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Thread: Cracked slab salvageable?

  1. #1

    Cracked slab salvageable?

    So came out to the shop today to find an enormous crack in the slab I just bought.
    Iíve seen others use butterfly keys and epoxy to fix cracks but not this big of a crack.
    Iíve never done butterflies so I am unsure of my ability to do that.
    what are the thoughts on wether this is salvageable or not? Thanks.
    pic should be attached.
    Attached Images Attached Images

  2. #2
    That is a pretty straight crack, and the grain looks like it is going to have a permanent attitude problem, does your design allow for ripping the board and gluing it back together sans crack? You might want to wait for the wood to finish drying first before you do that though.

  3. #3
    Join Date
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    Your explanation makes it seem like you purchased this slab without the check, and that the check seemingly happened overnight. If that is the case, you have some serious moisture/drying activity going on in your shop.

    Whats the intended use for the slab? Table top or similar? If it needs to remain in one piece, you can try butterflies or epoxying the void. I am pretty concerned that the check seems to run 80% of the length of the board. Its enough that i think i would forgo the other options and rip it down the middle, joint the edges and glue it back up. What does the end grain look like? Im almost convinced that the pith was included in your board, which lead to this monumental check. If that is the case, theres almost no fixing it with butterflies, epoxy, or anything else.

  4. #4

    Totally

    I used epoxy to fix a very punky slab a while back...you can search my name and see pictures. If pith is the reason it checked you can use total boat penetrating epoxy to harden the pith and then fill with epoxy if that is the look you are going for.

  5. #5
    This is going to be a desk top. The ends look pretty solid. This slab was about 2 feet longer and a check was cut out of it.
    I can see a hairline crack extending past the visible crack. But I can’t flex the two pieces on either side of the crack.

  6. #6
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    wood type, your location or climate. I would let it dry then rip it in two and reglue.
    Bill D

  7. #7
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    I would fill with epoxy with a black tint. Just may need to do multiple pours.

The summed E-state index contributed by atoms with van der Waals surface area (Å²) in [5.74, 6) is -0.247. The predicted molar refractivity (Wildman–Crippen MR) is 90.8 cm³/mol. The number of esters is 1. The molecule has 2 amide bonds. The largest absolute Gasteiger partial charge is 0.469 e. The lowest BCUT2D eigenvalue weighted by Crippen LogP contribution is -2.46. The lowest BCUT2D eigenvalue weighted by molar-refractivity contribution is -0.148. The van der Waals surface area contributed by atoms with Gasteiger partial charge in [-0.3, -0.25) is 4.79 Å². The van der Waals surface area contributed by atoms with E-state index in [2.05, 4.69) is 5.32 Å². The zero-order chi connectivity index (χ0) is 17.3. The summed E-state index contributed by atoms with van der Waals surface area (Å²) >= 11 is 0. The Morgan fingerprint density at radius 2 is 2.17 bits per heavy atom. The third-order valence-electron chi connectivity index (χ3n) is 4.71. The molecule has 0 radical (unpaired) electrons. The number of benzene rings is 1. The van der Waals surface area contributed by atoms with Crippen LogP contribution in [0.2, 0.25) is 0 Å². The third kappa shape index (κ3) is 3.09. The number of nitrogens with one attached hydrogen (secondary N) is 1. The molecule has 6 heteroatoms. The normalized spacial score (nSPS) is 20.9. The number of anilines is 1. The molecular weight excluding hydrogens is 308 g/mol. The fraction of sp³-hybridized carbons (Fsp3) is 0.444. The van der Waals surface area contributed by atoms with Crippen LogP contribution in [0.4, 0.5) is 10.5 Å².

8. #8
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    Buying green or partially air dried lumber can often lead to heartache. Bringing it inside before it's fully air dried almost always will.

    John

  9. #9
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    I am surprised it cracked so so quickly. I thought Scotland had a damp climate? Scotch Pine by chance?
    Bill D.

  10. #10
    No it's not salvageable. It's kindling now. I'll stop by with my van to take it off your hands.

  11. #11
    Join Date
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    Two ways to deal with this.
    One is to separate the two halves but you can't cut a straight line or you'll lose a lot of wood when you joint the sides for re-gluing back together.
    I would draw a line that is a continuation of the long check as a fair curve and cut it with a jigsaw.
    Then I would make a template from 1/4" material that follows the line of one of the halves. Use the template and a router to "joint" the piece.
    Then use this freshly jointed curved edge to router "joint" a mirror profile on the other piece.
    If you want to use avoid all that and instead fill the check, reinforced with butterfly keys, you can put them on the underside and nobody will see them, if you're concerned about your yet-to-be-developed skills at this.
    And they don't have to be butterflies, they can be simply rectangular lengths of lumber. Our modern glues do the work.
    Then to fill a crack that big I would use SculpWood paste that I colored with Transtint dye or with powered color. It's a lot easier to use than regular epoxy and sands much easier.

  12. #12
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    I am not a fan of butterflies. I think woodworkers like them because they think its a cool trick, but to others, it looks like a bandaid. With all that nice straight grain, I'd do what Mark suggests, and rout it down the crack.

  13. #13
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    I think I would talk to the seller. Since it already had a check I would say, unless you did something really wrong, it's most likely a problem with the wood itself. Possibly the slab was cut too close to the pith? It could have been the part of the slab keeping the check from going further was also cut off when the check was removed. Cutting and gluing it together would work but you paid for a nice wide slab not two smaller boards to be glued together. Hopefully they are willing to work with you and come up with a compromise.

  14. #14
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    Quote Originally Posted by Mark Gibney View Post
    Two ways to deal with this.

    I would draw a line that is a continuation of the long check as a fair curve and cut it with a jigsaw.
    Then I would make a template from 1/4" material that follows the line of one of the halves. Use the template and a router to "joint" the piece.
    Then use this freshly jointed curved edge to router "joint" a mirror profile on the other piece.
    r.
    Are there any instructional videos of this technique?

  15. #15
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    Quote Originally Posted by Stephen Bandirola View Post
    Are there any instructional videos of this technique?
    Stumpy Nubs: Complimentary Curves

    Obviously this is a larger scale, but principle holds.

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